September has been a season of high-profile summits, and the outcome amounts to more than the usual diplomatic dances and photo-ops, preempting the UN General Assembly at the end of the month. From Jakarta to Johannesburg to New Delhi, world leaders sought to find optimal configurations for joining their efforts toward solutions, or at least alleviations for the problems that seem to loom ever larger. One common theme in all these gatherings was enlargement. ASEAN tries to expand its reach by convening a series of extra summits, particularly with China and USA; the BRICS opted for adding six new states; and the G20 invited the African Union to join. Wider membership is essential to boost profile of organizations competing for influence, but it typically – as the example of Shanghai Cooperation Organization shows and as the European Union knows all too well – dilutes cohesion and reduces ability for reaching meaningful consensus.
Another common theme was the clearly stated intention of the so-called “Global South” to increase its influence in global governance, which in one sense is entirely natural, and in another – a complete non-starter. Economically dynamic and populous states, like India, Indonesia, Brazil and Nigeria, are certainly entitled to make stronger contributions to resolving many global problems than they preferred in the four decades since the end of the Cold War. Every effort to forge a common front from these states, with their diverse interests and diverging priorities, is nevertheless, doomed to failure, so the term “Global South” is profoundly misleading.
In fact, it is China that is most interested in propagating this perception, portraying itself as the leader of the “Global South”, to which is clearly doesn’t belong, so that the claim serves only as camouflage for the strategy of access to and exploitation of natural resources. Positioning themselves vis-à-vis assertive and ambitious China is a difficult issue for many Latin American, Asian and African states. In October 2023, their leaders will tread carefully at the Belt and Road Forum in Beijing. Economic slowdown is increasingly assessed not as a passing ripple in the decades-long trend of strong growth, but as a new norm, and many states that have grown dependent on the flow of trade with and investments from China have to re-evaluate the risks of these engagements. What is obvious for many stakeholders is that the Chinese leadership is not ready to acknowledge domestic causes of its economic ills. In this regard, Chinese leadership seeks to blame the West for the exhaustion of the habitual dynamism.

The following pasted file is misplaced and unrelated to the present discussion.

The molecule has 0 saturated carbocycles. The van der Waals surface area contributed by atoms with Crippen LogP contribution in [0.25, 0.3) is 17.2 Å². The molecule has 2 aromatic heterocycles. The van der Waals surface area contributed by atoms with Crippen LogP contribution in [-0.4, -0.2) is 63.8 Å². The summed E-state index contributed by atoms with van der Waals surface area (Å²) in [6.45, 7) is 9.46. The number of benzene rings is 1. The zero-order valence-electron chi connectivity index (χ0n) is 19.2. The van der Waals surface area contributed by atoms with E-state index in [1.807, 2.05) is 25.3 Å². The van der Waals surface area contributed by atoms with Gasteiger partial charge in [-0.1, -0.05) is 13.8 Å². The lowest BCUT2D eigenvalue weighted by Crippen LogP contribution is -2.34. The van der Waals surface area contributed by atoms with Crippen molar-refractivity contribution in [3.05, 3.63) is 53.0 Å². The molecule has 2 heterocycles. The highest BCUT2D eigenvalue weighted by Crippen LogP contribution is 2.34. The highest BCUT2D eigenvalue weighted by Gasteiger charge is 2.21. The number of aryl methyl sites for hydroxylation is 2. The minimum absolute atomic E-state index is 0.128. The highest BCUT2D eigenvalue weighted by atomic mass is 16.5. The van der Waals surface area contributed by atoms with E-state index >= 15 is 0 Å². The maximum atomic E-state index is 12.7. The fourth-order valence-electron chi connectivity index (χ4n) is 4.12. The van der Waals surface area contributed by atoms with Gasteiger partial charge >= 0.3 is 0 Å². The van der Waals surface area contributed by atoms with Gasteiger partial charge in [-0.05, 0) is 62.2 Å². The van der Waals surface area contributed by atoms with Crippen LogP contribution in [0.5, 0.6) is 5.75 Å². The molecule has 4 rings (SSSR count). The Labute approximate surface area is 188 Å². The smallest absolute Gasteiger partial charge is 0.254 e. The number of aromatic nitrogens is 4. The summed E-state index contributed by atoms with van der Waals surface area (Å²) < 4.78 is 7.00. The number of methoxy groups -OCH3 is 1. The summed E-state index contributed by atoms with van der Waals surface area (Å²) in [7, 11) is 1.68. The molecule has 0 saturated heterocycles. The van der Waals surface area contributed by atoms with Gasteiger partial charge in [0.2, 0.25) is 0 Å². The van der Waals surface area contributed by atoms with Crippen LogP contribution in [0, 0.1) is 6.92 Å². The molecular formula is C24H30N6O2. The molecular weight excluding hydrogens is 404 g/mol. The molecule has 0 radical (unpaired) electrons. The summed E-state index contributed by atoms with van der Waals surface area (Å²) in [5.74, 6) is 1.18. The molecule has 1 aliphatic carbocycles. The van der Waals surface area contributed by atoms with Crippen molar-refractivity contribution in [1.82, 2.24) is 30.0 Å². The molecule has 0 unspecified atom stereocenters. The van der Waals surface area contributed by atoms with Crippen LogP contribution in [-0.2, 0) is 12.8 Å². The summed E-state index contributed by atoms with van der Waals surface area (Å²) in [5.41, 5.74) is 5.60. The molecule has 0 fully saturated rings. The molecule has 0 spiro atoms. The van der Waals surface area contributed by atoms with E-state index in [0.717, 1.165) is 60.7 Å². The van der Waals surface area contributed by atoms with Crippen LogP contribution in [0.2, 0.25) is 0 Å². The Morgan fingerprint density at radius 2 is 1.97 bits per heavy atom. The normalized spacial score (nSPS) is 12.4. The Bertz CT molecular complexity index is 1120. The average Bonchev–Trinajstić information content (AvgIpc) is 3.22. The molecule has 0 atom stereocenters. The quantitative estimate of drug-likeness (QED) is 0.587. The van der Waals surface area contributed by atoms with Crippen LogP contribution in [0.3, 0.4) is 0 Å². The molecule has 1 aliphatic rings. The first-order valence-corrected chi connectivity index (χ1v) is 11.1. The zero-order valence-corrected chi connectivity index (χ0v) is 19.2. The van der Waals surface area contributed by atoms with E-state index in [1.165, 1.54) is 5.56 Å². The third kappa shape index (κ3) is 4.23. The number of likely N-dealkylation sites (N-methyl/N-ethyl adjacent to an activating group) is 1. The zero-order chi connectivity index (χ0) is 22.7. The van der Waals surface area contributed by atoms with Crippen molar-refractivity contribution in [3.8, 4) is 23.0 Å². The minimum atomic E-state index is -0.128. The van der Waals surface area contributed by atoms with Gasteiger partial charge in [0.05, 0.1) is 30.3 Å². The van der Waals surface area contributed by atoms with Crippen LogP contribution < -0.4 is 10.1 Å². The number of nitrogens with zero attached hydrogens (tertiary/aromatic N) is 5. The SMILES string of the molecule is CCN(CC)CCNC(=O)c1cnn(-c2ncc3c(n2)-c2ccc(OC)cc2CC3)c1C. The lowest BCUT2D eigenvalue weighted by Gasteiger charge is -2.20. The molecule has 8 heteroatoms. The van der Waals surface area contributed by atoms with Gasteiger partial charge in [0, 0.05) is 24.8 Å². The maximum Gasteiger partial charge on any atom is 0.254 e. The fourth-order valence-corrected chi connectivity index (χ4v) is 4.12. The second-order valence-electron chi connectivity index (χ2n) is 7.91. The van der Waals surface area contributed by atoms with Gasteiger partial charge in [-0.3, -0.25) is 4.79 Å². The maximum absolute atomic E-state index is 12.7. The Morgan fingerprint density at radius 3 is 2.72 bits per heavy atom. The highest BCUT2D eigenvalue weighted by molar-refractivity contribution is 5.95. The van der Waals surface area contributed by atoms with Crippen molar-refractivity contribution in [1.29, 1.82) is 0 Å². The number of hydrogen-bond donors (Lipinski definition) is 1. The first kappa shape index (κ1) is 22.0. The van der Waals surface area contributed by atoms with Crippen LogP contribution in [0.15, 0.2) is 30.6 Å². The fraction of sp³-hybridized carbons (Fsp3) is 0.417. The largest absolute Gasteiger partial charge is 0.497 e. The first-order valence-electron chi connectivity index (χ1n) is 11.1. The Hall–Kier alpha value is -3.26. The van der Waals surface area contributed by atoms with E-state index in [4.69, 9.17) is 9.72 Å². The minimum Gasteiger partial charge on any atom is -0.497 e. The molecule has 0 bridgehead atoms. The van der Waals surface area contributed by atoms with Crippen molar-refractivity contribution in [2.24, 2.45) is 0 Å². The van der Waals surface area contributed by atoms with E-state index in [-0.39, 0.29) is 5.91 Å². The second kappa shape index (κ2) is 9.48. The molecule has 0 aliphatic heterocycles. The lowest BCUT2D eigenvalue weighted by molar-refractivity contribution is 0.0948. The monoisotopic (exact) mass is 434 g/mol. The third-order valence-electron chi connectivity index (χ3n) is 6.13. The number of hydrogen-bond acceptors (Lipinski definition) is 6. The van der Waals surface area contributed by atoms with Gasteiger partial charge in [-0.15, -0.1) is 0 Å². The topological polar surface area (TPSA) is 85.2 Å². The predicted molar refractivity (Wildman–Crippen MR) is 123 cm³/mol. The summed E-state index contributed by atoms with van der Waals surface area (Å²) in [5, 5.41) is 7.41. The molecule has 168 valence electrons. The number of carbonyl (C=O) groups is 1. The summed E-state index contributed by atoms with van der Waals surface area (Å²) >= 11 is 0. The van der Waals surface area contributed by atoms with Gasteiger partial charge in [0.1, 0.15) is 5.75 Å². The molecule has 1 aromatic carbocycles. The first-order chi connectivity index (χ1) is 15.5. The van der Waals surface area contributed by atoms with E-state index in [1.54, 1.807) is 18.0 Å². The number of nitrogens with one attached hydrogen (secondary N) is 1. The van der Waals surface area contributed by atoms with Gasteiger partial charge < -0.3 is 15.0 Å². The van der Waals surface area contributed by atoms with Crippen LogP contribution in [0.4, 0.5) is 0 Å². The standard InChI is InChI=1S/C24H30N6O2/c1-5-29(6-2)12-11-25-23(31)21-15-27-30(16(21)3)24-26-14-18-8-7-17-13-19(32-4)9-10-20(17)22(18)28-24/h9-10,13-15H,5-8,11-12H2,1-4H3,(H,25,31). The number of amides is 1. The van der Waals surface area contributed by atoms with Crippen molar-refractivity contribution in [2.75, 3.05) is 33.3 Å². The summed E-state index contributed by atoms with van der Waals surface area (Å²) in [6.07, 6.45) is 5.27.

This evolving confrontation makes the task of positioning vis-à-vis the newly-reunited West equally difficult for the traditionally non-allied states, like India, as well as pro-US countries, like Saudi Arabia or Mexico. It is clear form them that the main driving forces that consolidates Western unity and re-energizes the US leadership is the Ukraine war, and while the was majority of UN member-states have repeatedly condemned Russian aggression in voting for General Assembly resolutions, they also prefer to keep safe distance from this calamity. Russia is not particularly upset with the diplomatic disapproval and seeks to gain maximum possible dividend from the various combinations of distancing and profiteering from the distortions caused by its war.